I don't know if anyone can help but if so it will be greatly appreciated.
I posted previously about the lack of proper sleeving used on the copper
pipe in my slab.
In talking to the state board of licensing I am told that in the
non-incorporated areas of the state of Texas in 1998 that the plumber
had the option of using the following 3 codes: The Southern Standard
Plumbing Code, Uniform Plumbing Code and the National
Standard Plumbing Code. Can anyone tell if all or any of them allowed
this practice or did they all require "minimum 25 mil" sleeving or similar?
In 1998-Texas-nonincorporated areas, there was no state building or
plumbing code. Only incorporated areas had building codes.
If the home was "in-the-county" there were no building or plumbing
codes that could be legally enforced unless a code was specified in
the contract between the contractor and owner.
Consult and attorney.
In TX, counties do not have the power write or enforce building
codes per the state constitution and laws. Some property may be in
the county but under the extraterritorial jurisdiction of an
incorporated area (city) and subject to the city's codes.
I *think* (do not know for sure) that TX counties do not have the
power to create or enforce zoning laws. This is one reason why
large developments tend to spring up just outside of a city's
extraterritorial jurisdiction. FWIW, the small city of Helotis TX
recently tried to stop a big-box-store from being built just
outside it's city limits ... nothing Helotis or the county could
legally do to stop it.
FWIW, TX as of Sep 2003 has a statewide building code. Cities can
have their own, as specified by state law. Counties can not pass a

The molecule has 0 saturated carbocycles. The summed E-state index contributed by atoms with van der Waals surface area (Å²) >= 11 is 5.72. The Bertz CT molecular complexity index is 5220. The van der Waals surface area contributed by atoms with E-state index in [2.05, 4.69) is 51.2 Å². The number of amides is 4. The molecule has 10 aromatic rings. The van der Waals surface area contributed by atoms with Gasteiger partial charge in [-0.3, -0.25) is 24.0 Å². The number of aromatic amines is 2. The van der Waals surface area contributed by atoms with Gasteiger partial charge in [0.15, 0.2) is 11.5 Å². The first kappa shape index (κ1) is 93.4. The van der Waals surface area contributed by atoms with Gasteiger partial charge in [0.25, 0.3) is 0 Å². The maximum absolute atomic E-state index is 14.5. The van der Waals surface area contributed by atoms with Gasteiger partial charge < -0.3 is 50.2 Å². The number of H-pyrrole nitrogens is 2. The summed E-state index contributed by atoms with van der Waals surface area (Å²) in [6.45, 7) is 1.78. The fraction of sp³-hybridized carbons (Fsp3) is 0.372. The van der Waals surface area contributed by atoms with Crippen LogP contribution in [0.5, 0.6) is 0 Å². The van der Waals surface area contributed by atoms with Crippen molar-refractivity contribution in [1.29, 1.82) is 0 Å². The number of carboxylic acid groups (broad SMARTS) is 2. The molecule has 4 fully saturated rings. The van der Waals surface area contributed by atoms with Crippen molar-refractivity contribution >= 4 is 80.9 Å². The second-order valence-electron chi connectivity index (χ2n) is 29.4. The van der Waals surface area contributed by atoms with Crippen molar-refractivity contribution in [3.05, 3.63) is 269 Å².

law or ordinance requiring a different code .... BUT a county by
default has the code which is in force in the city of the county
seat. It gets even more confusing when it comes to which
electrical code is in force. I left out a lot of detail, its all
on-line at www.texas.gov
NEC is electrical code in Texas, as of 2002. The remainder is IRC. The
code year specific is the year date of NEC and IRC are the most recent prior
to that year. IRC 2000 for instance.
The name of the town is "Helotes".
Statewide building code was effective Sep 2002.
Municipalities must use applicable year NEC and IRC as basis for their local
building codes per Texas law. Counties have control over health issues,
like septic systems in rural/non-municipal areas regarding residential
I knew they were fairly loose (am in SW KS but it's <60 mi across OK
panhandle to TX panhandle so it's close) but figured they would have
made some changes--here, cities can control up to 3 miles outside the
city limits and counties <can> enforce other requirements besides the
purely health-related ones (but the latter is a relatively recent
change)...thankfully, we're outside the city jurisdiction so there are
no unreasonable restrictions on the farm operation...
To add at least something approaching on topic, unfortunately as I was
hoping for OP, there doesn't appear to be much recourse against builder
other than "best and usual practice" arguments if he chooses to pursue
him legally...(assuming, of course, that the Cu being buried directly in
the slab was the cause of the problem)... :(
According to the state Licensing board for plumbing what I originally
posted was correct. There were three codes that the plumbers could use
but they did have to meet at least the least demanding of the three codes.
Well, I think the person you talked to is incorrect, unless the
"in-the-county property" was in the ETJ of a city, at the time the
work was done.
Have the board back up their statements in writing, citing the
appropriate state law. Good luck.
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